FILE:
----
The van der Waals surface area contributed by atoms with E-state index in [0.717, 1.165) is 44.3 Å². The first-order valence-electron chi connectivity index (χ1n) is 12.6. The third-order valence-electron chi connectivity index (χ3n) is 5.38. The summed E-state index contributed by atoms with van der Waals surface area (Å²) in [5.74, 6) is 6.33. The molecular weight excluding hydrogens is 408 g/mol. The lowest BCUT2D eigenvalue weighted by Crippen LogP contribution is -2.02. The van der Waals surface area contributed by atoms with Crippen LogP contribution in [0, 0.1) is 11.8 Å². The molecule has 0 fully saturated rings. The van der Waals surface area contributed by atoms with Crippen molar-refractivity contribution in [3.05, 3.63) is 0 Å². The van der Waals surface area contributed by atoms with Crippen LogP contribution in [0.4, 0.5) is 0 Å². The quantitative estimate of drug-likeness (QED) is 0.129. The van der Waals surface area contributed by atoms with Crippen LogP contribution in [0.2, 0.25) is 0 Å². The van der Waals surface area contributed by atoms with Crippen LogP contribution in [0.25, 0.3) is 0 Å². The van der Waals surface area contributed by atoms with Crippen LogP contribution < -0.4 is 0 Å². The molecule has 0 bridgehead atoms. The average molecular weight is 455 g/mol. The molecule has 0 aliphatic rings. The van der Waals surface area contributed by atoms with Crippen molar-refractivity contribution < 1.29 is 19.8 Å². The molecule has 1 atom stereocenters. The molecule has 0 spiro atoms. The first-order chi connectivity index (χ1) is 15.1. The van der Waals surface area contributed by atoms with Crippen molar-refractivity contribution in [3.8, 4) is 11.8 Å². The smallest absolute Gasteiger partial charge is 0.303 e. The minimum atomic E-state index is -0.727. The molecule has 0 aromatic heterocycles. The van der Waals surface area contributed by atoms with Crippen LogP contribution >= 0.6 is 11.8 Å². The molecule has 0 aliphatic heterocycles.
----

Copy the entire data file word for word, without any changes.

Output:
The van der Waals surface area contributed by atoms with E-state index in [0.717, 1.165) is 44.3 Å². The first-order valence-electron chi connectivity index (χ1n) is 12.6. The third-order valence-electron chi connectivity index (χ3n) is 5.38. The summed E-state index contributed by atoms with van der Waals surface area (Å²) in [5.74, 6) is 6.33. The molecular weight excluding hydrogens is 408 g/mol. The lowest BCUT2D eigenvalue weighted by Crippen LogP contribution is -2.02. The van der Waals surface area contributed by atoms with Crippen LogP contribution in [0, 0.1) is 11.8 Å². The molecule has 0 fully saturated rings. The van der Waals surface area contributed by atoms with Crippen molar-refractivity contribution in [3.05, 3.63) is 0 Å². The van der Waals surface area contributed by atoms with Crippen LogP contribution in [0.4, 0.5) is 0 Å². The quantitative estimate of drug-likeness (QED) is 0.129. The van der Waals surface area contributed by atoms with Crippen LogP contribution in [0.2, 0.25) is 0 Å². The van der Waals surface area contributed by atoms with Crippen LogP contribution in [0.25, 0.3) is 0 Å². The van der Waals surface area contributed by atoms with Crippen LogP contribution < -0.4 is 0 Å². The molecule has 0 bridgehead atoms. The average molecular weight is 455 g/mol. The molecule has 0 aliphatic rings. The van der Waals surface area contributed by atoms with Crippen molar-refractivity contribution < 1.29 is 19.8 Å². The molecule has 1 atom stereocenters. The molecule has 0 spiro atoms. The first-order chi connectivity index (χ1) is 15.1. The van der Waals surface area contributed by atoms with Crippen molar-refractivity contribution in [3.8, 4) is 11.8 Å². The smallest absolute Gasteiger partial charge is 0.303 e. The minimum atomic E-state index is -0.727. The molecule has 0 aromatic heterocycles. The van der Waals surface area contributed by atoms with Crippen LogP contribution >= 0.6 is 11.8 Å². The molecule has 0 aliphatic heterocycles.